Labour migration

India’s growing talent pool can meet EU labour market shortages

Dagmar Walter, ILO Director, addresses the ILO event on ‘business case for ethical recruitment’.

Statement | New Delhi, India | 29 May 2018
We are here today to discuss a very pertinent issue — which is to build the business case for fair and ethical recruitment in the context of migration from India to the European Union. We will be exploring the various policy and regulatory challenges faced by recruitment agencies and the European employers. We will also exchange global good practices on ethical recruitment and share information on opportunities in the EU labour market.

There is a strong business case for favouring migration between India and the EU. As you are aware there is a skills shortage in the EU labour market and India offers a growing talent-pool of highly-skilled workers. Eurostat 2017 data says that Europe is facing a severe demographic decline with the working age population expected to reduce by 10% or 1.9 million people by 2020.

Information and Communication Technology (ICT) has emerged as one of the top five occupations in the EU with a mismatch between labour demand and supply. Every two in five companies in the EU is claiming to have difficulties in recruiting people with the required skills (CEDEFOP 2017). India, on the other hand, maintains the highest rank in terms of global sourcing country for IT talent.

Recruitment agencies play a critical role in successfully addressing this market need. They are bridging the asymmetry of information and connecting employers in countries of destination with willing and able professionals in countries of origin.

In 1997 already, ILO’s constituents — employers, workers, and government — adopted Convention No. 181 on Private Employment Agencies as a step towards recognizing the constructive role of private placement agencies in contributing to the ever-growing demands of a dynamic labour market. This Convention has been ratified by 32 countries, mostly European. It has also served as a reference point for many other countries drafting their own legislation in this area. While India is yet to ratify Convention 181, it has been taking progressive steps in this regard.

The issue of fair and ethical recruitment is very topical both in the region and globally. In 2014, the ILO launched a multi-stakeholder ‘Fair Recruitment Initiative’ with the objective of enhancing global knowledge and legislation on fair recruitment, promoting fair business practices and protecting workers. Subsequently, in 2016, the ILO general principles and operational guidelines on fair recruitment were adopted.

Recruitment is central to effective governance of labour migration. This is reflected in the Global Compact on Migration, currently being negotiated by the international community. Recruitment also features prominently in the Sustainable Development Goals, especially Target 10.7, proposed indicator 10.7.1: which reads: Recruitment cost borne by employee as a proportion of yearly income earned in country of destination. A number of global forums and partnerships have convened to advance the agenda of fair and ethical recruitment practices, including the Global Forum on Migration and Development, World Employment Confederation, the Leadership Group for Responsible Recruitment, and the Responsible Business Alliance.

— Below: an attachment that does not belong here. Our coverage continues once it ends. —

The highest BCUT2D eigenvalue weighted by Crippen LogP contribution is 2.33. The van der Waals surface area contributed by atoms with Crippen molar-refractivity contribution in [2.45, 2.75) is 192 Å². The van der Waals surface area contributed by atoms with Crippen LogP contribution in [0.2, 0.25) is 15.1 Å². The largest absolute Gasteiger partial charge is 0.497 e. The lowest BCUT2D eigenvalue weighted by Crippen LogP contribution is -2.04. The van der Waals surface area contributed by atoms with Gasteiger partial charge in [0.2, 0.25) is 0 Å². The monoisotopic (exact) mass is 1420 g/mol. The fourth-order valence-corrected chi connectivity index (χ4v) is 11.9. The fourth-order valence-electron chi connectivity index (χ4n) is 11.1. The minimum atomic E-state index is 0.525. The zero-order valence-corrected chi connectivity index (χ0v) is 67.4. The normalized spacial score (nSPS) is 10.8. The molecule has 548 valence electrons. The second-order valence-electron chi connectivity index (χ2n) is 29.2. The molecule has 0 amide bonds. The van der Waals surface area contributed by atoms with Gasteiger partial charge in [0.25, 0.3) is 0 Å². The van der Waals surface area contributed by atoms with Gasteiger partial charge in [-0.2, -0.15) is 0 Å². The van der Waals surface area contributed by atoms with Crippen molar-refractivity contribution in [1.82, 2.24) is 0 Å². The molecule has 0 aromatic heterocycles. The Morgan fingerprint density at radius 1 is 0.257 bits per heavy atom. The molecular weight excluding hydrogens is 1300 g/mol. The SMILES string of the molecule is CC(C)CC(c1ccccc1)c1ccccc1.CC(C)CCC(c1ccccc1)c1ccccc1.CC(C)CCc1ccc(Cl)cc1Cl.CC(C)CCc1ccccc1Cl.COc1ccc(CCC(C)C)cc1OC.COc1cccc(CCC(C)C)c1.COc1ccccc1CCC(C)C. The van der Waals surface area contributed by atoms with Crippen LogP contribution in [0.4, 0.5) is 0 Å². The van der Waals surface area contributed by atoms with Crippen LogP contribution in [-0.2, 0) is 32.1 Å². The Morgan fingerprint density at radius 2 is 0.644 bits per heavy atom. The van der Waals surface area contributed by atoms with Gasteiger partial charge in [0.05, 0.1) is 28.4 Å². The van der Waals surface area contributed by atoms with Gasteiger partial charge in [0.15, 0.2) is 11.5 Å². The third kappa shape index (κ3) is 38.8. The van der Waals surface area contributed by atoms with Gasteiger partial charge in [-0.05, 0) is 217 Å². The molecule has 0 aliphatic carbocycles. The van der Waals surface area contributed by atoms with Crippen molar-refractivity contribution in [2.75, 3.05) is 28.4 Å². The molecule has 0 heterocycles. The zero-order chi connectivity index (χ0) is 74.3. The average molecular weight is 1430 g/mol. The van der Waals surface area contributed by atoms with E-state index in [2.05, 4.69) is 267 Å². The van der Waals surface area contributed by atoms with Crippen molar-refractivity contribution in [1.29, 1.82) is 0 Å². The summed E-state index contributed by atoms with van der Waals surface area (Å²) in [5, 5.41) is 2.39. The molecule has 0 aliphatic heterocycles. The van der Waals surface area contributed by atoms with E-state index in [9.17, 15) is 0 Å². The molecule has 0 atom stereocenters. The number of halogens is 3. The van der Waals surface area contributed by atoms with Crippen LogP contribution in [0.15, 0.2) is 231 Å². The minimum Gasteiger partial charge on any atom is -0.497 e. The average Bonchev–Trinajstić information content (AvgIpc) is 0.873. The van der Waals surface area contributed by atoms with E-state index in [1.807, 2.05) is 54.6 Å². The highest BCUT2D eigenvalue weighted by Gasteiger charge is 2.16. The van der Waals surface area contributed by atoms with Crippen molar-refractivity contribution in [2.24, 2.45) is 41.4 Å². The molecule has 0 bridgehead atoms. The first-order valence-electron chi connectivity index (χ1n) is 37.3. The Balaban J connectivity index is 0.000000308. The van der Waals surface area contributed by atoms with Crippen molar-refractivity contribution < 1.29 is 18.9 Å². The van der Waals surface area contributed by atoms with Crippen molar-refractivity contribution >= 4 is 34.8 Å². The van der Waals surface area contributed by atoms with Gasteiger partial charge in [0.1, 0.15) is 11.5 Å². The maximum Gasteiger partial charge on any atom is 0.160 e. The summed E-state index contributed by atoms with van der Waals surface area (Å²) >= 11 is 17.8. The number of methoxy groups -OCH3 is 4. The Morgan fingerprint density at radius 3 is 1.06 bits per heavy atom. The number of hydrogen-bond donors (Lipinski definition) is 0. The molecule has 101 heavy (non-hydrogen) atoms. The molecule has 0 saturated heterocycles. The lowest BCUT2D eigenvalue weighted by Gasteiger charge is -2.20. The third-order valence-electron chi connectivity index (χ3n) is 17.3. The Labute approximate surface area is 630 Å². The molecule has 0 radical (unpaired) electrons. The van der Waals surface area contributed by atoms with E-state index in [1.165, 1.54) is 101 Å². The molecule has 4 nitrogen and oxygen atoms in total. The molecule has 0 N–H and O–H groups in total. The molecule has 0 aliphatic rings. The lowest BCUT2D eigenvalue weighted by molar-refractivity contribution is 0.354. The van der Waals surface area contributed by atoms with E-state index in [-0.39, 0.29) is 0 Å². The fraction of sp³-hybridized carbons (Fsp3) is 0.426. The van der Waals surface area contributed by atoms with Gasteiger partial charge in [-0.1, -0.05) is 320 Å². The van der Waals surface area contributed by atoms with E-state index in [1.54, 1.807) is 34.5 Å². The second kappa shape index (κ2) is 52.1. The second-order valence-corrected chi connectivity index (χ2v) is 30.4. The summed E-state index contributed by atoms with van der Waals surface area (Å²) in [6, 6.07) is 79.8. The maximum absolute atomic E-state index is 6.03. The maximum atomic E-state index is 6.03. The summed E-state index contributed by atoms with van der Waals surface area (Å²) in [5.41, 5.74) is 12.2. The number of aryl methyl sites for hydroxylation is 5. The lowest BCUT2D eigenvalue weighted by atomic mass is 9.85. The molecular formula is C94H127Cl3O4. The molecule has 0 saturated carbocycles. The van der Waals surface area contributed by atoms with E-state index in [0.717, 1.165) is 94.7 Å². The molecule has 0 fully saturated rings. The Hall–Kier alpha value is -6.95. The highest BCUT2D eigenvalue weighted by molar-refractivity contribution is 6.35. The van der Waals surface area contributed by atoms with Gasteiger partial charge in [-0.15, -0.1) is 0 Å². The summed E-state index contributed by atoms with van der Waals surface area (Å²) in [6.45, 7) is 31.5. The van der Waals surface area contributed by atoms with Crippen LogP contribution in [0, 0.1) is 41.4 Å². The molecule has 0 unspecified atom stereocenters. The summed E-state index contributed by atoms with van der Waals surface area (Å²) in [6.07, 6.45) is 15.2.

The ILO has been engaging with the overseas recruitment industry in India since 2015, starting with a focus towards the Gulf countries. A series of consultative processes, facilitated by the ILO, with the recruitment agencies successfully culminated in the formation of two federations, the Federation of Overseas Recruiters of India (FORAI) and the Federation of Indian Manpower Export Promotion Councils and Associations (FIMCA). These bodies have been incorporated as members of Federation of Indian Chambers of Commerce and Industry (FICCI) that lead the negotiations with the Government of India.

The ILO technical cooperation on labour migration in India is now expanding to the EU labour market. This is being done under the EU India Cooperation and Dialogue on Migration and Mobility project. The project aims to contribute towards better governance of migration and mobility between the EU and India by providing technical support to the EU-India High Level Dialogue on Migration and Mobility. The support includes facilitation of a series of dialogues with a diverse range of stakeholders, covering topics on fostering regular migration, reducing irregular migration, and strengthening the positive development impacts of migration. The ILO therefore views engaging in dialogue with the agencies that place workers in Europe as critical. It helps us understand the current challenges in recruitment, and the opportunities in the EU labour market, and how global good practices can be best-shared so that it can contribute to a triple-win.

I am happy to see key stakeholders from the overseas recruitment sector participate in this forum. We are pleased to facilitate this dialogue and offer you a platform for meaningful exchange of some innovative practices regarding recruitment for right talent in the India-EU labour migration corridor.

On behalf of the ILO, thank you for being here. And, I wish you a productive consultation.